I found an article from the David Suzuki Foundation yesterday that makes a great pitch for citizen science and for helping out the awesome monarch butterflies, so thought I would share it on HollerPhenology.
The article begins with a brief history of Monarch Watch and its effort to engage citizens in tracking monarch migrations. Now, with monarch populations declining due to human activities such as illegal logging in Mexico, herbicide use on genetically modified crops, and impact on climate change, Suzuki and many others have asked citizens and their governments to take action on behalf of these butterflies:
In February, in response to a letter by Mexican poet Homero Aridjis, signed by more than 100 scientists, writers and environmentalists — including Canadians Margaret Atwood, Michael Ondaatje and John Ralston Saul — U.S. President Barack Obama, Mexican President Enrique Peña Nieto and Canadian Prime Minister Stephen Harper agreed to "establish a working group to ensure the conservation of the monarch butterfly, a species that symbolizes our association."
The letter to leaders said, "As Mexico is addressing the logging issues, so now must the United States and Canada address the effects of our current agricultural policies." Those problematic practices are mainly associated with large-scale planting of corn and soy genetically modified to resist the herbicide Roundup, or glyphosate. It doesn't kill crops — just pretty much everything else, including the milkweed monarchs need to lay their eggs and that is their caterpillars' main food.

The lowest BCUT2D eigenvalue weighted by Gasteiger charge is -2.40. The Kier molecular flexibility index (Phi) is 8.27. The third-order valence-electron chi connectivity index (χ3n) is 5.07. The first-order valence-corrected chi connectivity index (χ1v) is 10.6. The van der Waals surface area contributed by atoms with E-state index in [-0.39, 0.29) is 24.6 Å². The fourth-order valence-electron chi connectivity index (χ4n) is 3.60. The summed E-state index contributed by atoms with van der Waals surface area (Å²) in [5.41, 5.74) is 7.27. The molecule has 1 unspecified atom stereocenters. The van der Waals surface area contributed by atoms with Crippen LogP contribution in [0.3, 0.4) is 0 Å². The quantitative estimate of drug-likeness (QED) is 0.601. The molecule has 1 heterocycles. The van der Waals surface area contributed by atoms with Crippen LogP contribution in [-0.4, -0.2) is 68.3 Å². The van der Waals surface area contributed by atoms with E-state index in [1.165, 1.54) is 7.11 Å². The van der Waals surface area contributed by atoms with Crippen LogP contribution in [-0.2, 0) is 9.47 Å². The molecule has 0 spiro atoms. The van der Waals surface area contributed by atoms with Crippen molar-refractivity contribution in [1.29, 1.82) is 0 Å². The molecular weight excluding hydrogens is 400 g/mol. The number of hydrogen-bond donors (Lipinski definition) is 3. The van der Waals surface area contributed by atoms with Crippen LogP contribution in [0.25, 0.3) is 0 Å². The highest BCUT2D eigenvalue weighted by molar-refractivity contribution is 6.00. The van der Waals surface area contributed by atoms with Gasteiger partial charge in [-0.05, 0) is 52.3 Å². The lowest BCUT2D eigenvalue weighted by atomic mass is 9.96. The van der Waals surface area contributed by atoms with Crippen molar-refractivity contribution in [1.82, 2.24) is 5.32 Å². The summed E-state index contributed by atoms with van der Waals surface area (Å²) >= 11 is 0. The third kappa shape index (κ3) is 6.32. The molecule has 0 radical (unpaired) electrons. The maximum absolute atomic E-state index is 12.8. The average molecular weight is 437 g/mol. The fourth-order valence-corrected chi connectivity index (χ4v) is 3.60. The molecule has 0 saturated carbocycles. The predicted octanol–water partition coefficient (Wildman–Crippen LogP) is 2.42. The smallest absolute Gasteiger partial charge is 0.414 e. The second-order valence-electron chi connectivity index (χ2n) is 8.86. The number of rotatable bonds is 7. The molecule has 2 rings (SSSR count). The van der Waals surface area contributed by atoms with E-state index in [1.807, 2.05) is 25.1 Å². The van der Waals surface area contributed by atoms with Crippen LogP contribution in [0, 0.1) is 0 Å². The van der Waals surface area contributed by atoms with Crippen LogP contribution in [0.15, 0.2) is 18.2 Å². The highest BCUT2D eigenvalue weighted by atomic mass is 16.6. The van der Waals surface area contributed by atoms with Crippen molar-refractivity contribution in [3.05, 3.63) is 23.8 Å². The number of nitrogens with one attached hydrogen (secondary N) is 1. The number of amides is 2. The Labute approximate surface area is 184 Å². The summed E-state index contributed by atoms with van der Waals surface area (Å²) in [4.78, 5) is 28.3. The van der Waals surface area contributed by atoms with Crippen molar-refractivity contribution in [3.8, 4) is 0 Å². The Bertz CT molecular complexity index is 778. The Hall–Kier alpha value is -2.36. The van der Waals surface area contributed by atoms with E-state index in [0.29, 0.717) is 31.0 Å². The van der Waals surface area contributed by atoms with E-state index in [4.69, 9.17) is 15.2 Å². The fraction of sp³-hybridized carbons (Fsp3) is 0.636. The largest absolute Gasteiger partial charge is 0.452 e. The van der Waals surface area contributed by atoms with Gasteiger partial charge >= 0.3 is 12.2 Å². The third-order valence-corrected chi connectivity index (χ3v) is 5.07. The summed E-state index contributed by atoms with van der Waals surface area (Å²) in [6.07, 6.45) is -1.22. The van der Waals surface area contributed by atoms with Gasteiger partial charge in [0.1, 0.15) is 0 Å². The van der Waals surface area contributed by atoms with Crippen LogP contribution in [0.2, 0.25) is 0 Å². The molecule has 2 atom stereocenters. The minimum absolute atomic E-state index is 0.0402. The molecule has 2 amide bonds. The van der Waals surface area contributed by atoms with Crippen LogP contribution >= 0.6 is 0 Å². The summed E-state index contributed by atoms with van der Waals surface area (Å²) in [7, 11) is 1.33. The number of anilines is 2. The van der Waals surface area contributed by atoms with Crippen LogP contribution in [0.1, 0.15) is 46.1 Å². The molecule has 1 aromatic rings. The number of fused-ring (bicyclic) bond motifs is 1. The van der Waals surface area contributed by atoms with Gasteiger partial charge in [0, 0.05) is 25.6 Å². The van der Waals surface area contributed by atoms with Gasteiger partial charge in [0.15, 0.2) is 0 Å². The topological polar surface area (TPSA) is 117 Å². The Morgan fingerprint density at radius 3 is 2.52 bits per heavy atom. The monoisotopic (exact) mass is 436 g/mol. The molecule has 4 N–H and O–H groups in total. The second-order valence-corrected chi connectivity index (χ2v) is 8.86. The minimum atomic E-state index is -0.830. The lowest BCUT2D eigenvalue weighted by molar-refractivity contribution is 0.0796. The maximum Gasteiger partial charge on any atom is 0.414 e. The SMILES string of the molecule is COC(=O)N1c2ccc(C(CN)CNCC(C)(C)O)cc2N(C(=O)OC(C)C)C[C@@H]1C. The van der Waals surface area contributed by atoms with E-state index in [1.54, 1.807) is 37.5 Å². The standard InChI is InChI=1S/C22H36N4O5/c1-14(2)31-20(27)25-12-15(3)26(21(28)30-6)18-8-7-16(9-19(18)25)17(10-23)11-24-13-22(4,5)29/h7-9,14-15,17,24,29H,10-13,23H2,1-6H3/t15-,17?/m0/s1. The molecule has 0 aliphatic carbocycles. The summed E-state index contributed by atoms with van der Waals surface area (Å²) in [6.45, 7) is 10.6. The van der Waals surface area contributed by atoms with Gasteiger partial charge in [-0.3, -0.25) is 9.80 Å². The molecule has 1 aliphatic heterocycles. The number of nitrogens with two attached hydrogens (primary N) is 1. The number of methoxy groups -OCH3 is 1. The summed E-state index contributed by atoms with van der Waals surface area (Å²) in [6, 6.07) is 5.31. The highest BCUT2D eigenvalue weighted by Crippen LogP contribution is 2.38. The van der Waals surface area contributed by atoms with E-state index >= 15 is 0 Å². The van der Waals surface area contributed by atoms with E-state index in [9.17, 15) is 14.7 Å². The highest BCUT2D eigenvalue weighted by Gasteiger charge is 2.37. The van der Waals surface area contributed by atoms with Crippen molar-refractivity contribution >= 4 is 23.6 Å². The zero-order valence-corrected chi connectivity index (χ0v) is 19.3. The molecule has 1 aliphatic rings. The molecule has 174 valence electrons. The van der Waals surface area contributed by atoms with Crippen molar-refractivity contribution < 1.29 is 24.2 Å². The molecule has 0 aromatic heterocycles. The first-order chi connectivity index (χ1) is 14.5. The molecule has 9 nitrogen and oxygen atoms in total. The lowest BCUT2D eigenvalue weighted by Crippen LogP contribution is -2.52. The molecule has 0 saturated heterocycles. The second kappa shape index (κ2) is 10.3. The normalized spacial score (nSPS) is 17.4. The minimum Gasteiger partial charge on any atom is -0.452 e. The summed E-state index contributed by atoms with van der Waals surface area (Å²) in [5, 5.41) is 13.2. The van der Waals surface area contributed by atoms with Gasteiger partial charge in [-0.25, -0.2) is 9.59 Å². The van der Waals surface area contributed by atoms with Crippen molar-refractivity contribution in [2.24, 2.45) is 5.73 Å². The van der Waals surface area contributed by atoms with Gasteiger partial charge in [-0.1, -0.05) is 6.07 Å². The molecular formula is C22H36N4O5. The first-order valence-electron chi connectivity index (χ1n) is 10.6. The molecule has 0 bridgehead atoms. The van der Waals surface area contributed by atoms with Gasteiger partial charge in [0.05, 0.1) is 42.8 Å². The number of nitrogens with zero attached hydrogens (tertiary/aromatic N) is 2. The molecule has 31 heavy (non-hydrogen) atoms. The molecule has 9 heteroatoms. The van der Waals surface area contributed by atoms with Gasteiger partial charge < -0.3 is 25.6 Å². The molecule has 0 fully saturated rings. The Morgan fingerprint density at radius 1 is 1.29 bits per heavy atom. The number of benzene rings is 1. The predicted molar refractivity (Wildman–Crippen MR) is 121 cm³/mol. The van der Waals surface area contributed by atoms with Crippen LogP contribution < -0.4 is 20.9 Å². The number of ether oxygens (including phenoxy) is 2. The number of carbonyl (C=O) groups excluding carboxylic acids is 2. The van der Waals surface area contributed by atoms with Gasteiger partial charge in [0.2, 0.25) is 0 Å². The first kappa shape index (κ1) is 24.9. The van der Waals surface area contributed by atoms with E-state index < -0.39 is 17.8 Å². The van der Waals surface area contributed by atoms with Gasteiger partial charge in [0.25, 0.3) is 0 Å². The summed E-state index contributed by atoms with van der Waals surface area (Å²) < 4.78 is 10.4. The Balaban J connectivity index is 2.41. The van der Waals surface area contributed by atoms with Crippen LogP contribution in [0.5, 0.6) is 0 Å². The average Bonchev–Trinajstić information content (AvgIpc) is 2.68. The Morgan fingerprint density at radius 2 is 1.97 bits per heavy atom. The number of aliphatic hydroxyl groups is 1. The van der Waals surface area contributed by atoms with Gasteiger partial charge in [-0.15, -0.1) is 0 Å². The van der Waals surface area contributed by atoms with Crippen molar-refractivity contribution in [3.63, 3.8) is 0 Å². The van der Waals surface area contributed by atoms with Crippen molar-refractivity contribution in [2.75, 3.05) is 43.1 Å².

The Suzuki Foundation hopes that leaders will honor their agreement, and that citizen scientists will get excited about helping scientists and researchers to better understand monarch life cycles.
Check out some of the "related posts" links below for more information. Or take a look at Monarch Watch's Bring Back the Monarchs campaign page. Another interesting presentation on the monarchs can be found at the website for the film, Flight of the Butterflies.